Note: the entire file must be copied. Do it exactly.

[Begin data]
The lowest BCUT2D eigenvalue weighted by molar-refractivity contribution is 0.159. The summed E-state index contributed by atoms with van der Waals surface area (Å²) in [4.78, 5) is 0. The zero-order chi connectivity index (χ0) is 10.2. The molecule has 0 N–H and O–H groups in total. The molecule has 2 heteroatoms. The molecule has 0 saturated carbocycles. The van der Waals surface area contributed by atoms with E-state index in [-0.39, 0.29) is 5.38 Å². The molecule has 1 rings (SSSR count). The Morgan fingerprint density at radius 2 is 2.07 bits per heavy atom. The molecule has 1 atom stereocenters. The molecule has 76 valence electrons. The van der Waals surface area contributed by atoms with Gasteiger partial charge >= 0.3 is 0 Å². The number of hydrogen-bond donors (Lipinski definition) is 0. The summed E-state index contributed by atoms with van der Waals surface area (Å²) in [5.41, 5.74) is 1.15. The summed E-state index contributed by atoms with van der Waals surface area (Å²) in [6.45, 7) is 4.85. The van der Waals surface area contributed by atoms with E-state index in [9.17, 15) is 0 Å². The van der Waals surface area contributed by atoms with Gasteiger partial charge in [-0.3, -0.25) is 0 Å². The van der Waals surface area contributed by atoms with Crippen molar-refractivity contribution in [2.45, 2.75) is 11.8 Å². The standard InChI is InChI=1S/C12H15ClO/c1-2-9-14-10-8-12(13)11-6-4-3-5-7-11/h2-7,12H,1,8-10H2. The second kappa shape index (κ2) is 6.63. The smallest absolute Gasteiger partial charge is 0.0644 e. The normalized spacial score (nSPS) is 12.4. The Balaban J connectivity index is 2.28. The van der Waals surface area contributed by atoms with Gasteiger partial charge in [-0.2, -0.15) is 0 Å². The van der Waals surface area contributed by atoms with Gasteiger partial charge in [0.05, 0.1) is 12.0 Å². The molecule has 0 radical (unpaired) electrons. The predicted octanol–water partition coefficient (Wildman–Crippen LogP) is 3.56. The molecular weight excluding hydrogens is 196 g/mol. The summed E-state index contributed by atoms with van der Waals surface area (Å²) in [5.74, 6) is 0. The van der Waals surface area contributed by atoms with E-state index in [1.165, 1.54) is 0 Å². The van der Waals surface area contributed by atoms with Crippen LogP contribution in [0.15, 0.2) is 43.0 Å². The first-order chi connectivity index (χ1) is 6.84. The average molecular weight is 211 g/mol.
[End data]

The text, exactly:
The lowest BCUT2D eigenvalue weighted by molar-refractivity contribution is 0.159. The summed E-state index contributed by atoms with van der Waals surface area (Å²) in [4.78, 5) is 0. The zero-order chi connectivity index (χ0) is 10.2. The molecule has 0 N–H and O–H groups in total. The molecule has 2 heteroatoms. The molecule has 0 saturated carbocycles. The van der Waals surface area contributed by atoms with E-state index in [-0.39, 0.29) is 5.38 Å². The molecule has 1 rings (SSSR count). The Morgan fingerprint density at radius 2 is 2.07 bits per heavy atom. The molecule has 1 atom stereocenters. The molecule has 76 valence electrons. The van der Waals surface area contributed by atoms with Gasteiger partial charge >= 0.3 is 0 Å². The number of hydrogen-bond donors (Lipinski definition) is 0. The summed E-state index contributed by atoms with van der Waals surface area (Å²) in [5.41, 5.74) is 1.15. The summed E-state index contributed by atoms with van der Waals surface area (Å²) in [6.45, 7) is 4.85. The van der Waals surface area contributed by atoms with E-state index in [9.17, 15) is 0 Å². The van der Waals surface area contributed by atoms with Gasteiger partial charge in [-0.3, -0.25) is 0 Å². The van der Waals surface area contributed by atoms with Crippen molar-refractivity contribution in [2.45, 2.75) is 11.8 Å². The standard InChI is InChI=1S/C12H15ClO/c1-2-9-14-10-8-12(13)11-6-4-3-5-7-11/h2-7,12H,1,8-10H2. The second kappa shape index (κ2) is 6.63. The smallest absolute Gasteiger partial charge is 0.0644 e. The normalized spacial score (nSPS) is 12.4. The Balaban J connectivity index is 2.28. The van der Waals surface area contributed by atoms with Gasteiger partial charge in [-0.2, -0.15) is 0 Å². The van der Waals surface area contributed by atoms with Gasteiger partial charge in [0.05, 0.1) is 12.0 Å². The molecule has 0 radical (unpaired) electrons. The predicted octanol–water partition coefficient (Wildman–Crippen LogP) is 3.56. The molecular weight excluding hydrogens is 196 g/mol. The summed E-state index contributed by atoms with van der Waals surface area (Å²) in [5.74, 6) is 0. The van der Waals surface area contributed by atoms with E-state index in [1.165, 1.54) is 0 Å². The van der Waals surface area contributed by atoms with Crippen LogP contribution in [0.15, 0.2) is 43.0 Å². The first-order chi connectivity index (χ1) is 6.84. The average molecular weight is 211 g/mol.